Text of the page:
Spike Lee’s crowd-funded erotic vampire blaxploitation film remake (and how glad am I to be able to type those words) is a sanguine, sultry, swaggering, sensuous smorgasbord of film history, chilled-over-icy Euro cinema cool, and simmering, low-key empathy. It is also slightly confused, off-handedly comic, and unusually bizarre in the mode of mid-’90s Spike Lee. For his part, Lee has always been a confused director, a director whose aspirations have almost always exceeded his grasp, and his ode to African American cinema is no different.
But Da Sweet Blood of Jesus (a name almost as wonderful to type as the film’s genre) is the right kind of mess, a kind of filmmaking in free fall. It’s like a Spike Lee joint right after a bar-room brawl, and that’s a ticket anyone should want in on. It opens on a recollection of the seminal opening to Do the Right Thing, where Rosie Perez flailed with fire and lust over the confrontational, brimstone-flinging “Fight the Power” by Public Enemy and Lee’s chalked-up street pop-art. In Da Sweet Blood, however, the tone and tempo are the polar opposite of Do the Right Thing. Charles “Lil Buck” Riley dances, surely, but he doesn’t flagellate. He shimmers and quavers. He pursues dance as interpretive surrealism, marking the film as something less pop-art sermon and more art-house eulogy.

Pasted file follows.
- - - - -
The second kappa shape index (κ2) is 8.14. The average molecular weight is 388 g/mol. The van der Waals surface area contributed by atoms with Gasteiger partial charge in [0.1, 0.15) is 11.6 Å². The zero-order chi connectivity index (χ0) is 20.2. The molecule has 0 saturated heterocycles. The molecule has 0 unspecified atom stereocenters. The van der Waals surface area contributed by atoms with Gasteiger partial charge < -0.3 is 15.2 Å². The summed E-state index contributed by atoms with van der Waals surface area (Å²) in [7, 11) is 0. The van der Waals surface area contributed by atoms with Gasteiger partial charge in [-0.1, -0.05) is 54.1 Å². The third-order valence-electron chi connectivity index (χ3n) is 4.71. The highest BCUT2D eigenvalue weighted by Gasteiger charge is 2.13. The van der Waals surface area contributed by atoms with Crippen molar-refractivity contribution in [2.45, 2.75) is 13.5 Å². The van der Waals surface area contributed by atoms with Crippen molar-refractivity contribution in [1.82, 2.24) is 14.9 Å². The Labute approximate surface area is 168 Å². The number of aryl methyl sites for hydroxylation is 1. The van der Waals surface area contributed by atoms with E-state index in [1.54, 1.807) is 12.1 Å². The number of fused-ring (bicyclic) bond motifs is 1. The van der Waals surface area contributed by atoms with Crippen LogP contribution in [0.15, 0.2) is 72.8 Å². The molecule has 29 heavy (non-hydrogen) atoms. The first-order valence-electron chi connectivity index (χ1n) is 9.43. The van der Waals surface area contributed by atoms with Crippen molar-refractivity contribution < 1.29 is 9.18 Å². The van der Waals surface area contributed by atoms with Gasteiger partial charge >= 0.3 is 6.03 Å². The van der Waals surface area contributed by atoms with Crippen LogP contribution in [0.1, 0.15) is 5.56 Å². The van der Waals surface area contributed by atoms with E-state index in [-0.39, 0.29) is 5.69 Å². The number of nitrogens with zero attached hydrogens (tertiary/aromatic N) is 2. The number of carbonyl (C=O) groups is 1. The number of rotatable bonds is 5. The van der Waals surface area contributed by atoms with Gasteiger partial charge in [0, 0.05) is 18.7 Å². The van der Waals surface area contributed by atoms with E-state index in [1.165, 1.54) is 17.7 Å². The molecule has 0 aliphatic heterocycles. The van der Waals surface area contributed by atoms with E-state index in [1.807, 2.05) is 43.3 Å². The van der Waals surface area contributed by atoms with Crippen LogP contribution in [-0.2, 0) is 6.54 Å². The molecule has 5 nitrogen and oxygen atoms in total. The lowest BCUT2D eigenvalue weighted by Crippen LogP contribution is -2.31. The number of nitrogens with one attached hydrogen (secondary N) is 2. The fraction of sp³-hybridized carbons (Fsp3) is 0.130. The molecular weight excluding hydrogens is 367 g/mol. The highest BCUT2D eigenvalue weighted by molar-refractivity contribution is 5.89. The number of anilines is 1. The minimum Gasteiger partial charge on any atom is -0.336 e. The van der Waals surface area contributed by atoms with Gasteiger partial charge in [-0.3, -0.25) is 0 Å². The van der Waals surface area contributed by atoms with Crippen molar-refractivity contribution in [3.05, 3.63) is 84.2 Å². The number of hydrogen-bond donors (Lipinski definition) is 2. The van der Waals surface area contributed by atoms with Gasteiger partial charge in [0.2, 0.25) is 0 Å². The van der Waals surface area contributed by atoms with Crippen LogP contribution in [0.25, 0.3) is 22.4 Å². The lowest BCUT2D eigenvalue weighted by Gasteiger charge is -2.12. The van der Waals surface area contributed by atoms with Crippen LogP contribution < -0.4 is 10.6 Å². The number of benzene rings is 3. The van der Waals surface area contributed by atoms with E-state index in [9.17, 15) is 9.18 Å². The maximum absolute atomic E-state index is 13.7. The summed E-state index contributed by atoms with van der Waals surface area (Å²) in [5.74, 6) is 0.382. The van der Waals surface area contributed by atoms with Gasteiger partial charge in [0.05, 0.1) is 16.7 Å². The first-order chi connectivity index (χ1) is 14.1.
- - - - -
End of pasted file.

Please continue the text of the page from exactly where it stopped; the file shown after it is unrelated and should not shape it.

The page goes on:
From there, we meet Dr. Hess Greene (Stephen Tyrone Williams) who attends a church sermon on the implicit vampirism and magic in the Bible, hinting at the connections between Christianity and African animism. Hess, who doesn’t much believe in any of it himself, is a scholar of African art, and his assistant is Dr. Hightower (Elvis Nolasco), who is depressed and suicidal. They come across a mythical, mystical Ashanti blade, renowned as a marker of the long-lost Ashanti tribe of Africa, which had become collectively addicted to blood before it died out on the back of its astounding artistic and medical achievements. Things go from mysterious to worse, and Hess wakes up a vampire with a thirst for blood he quenches with Hightower’s wife Ganja (Zaraah Abrahams) and a cadre of African-Americans who reside and hide in looked-over lower-class neighborhoods of America.
Lee’s film is a remake of Bill Gunn’s Ganja & Hess, a blood-infused parable about religion, race, class, sex, and mortality, and Lee shies away from none of these themes, yet for as much as the film is a tribute to African American cinema, it is distinctly a Spike Lee joint. Lee cheekily drips sensuality from his film in out-of-the-way places, like a shot of a mouth thermometer framed like a phallus right before Hess is to be tested for HIV. Lee finds an approximate for the slimy grain of an old exploitation film dealing with the grimy, workaday aspects of forgotten African American life, but his film doesn’t pulse with life. Rather, it is of the European school of decidedly detached eroticism, where the characters are always framed and boxed-in by squares that swallow them in their acts of debauchery.